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For at least three decades, it has been quite common in the United States to talk of the coming of the Asian century. Since the publication in 1979 of Ezra Vogel's Japan as Number One, (1) Americans have been fascinated with the rise of Japan and then China, and the corresponding reports of the decline of the United States. This psychology may have intensified with the 2008-09 financial crisis and the understanding that China is now playing a central role in assuring global financial, and thereby political, stability. Notwithstanding some Orientalist hyperbole, there is no doubt that Asia has been, and will continue to be, a region of rising power, responsible for an increasing share of world output, innovation, and power, even as the United States declines in relative terms.
What will the rise of Asia mean for global governance? Oddly, I believe that any "Eastphalian" world order will mean a return to Westphalia, at least as modern international lawyers understand the term. Drawing its name from the 1648 treaties ending the Thirty Years' War and the Eighty Years' War, Westphalia stands for principles of mutual noninterference, an emphasis on sovereignty, and formal equality of states. Eastphalia, should it materialize, will emphasize similar structures, putting an end to the brief interlude of European universalism and global constitutionalism that intensified after the Second World War. (2)
Universalism has driven the great development of the human rights movement and the establishment of an infrastructure of global institutions. Global constitutionalism has inspired increasingly numerous attempts to reach into policy realms previously considered within the domestic jurisdiction of a state and, in the European case, a shift to supermajority rather than unanimity as a basis of intergovernmental decision-making. But Asian countries have not been leaders in either of these movements. Instead, they have reacted cautiously and have emphasized the traditional concerns of sovereignty and noninterference. There is little sign that this approach will change radically, even as economic and political power continues to shift to the proverbial East.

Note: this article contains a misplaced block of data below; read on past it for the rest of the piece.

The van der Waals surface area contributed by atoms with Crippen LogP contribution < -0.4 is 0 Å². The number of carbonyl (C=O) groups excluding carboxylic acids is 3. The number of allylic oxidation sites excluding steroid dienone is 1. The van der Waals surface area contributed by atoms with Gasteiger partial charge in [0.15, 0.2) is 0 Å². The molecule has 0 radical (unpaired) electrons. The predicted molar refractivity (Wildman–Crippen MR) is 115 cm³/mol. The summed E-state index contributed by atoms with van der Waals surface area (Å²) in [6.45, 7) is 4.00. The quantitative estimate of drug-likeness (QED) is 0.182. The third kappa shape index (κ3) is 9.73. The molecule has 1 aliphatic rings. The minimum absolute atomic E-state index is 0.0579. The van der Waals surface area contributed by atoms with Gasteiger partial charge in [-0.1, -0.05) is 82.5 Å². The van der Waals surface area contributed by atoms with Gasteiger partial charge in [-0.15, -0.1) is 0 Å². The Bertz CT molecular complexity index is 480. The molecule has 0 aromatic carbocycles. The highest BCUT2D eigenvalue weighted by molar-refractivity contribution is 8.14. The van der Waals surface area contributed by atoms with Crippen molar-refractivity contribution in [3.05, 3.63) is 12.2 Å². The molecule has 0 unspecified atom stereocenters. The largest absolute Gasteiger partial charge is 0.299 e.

It is often argued that the European Union is somehow the future of global governance. (3) As Slaughter and Burke-White put it, "The Treaty of Westphalia ... has given way to the Treaty of Rome." European nations embody the Kantian "democratic peace," having replaced the battlefield with a marketplace. Europe, we are told, has given up the retrograde nation-state ideology in favor of a technocratic super-state of ever-widening scope. The strong implication is that where Europe goes, the world will follow, once sufficiently enlightened. This claim seems incompatible with Asian economic trajectories and the recent history of internationalism in the Asian region. Only if Asia's political preferences and infant regional institutions magically transformed into mirrors of Europe would we expect an Asia-centered economic order to converge with the European model of politics and law. This outcome seems highly unlikely, as this essay will argue.
At the same time, an Eastphalian revival of supposedly outdated notions of sovereignty has the potential to further the never-realized promise of Westphalia--a reduction in international conflict. As has long been recognized, the liberal international order has interventionist tendencies that may, in fact, be conflict generating. This tendency is particularly true under the universalist vision associated with the United States. Asian respect for sovereignty may, thus, lead to a reduction in international conflict, even though it bodes poorly for international critiques of human rights practices in authoritarian states.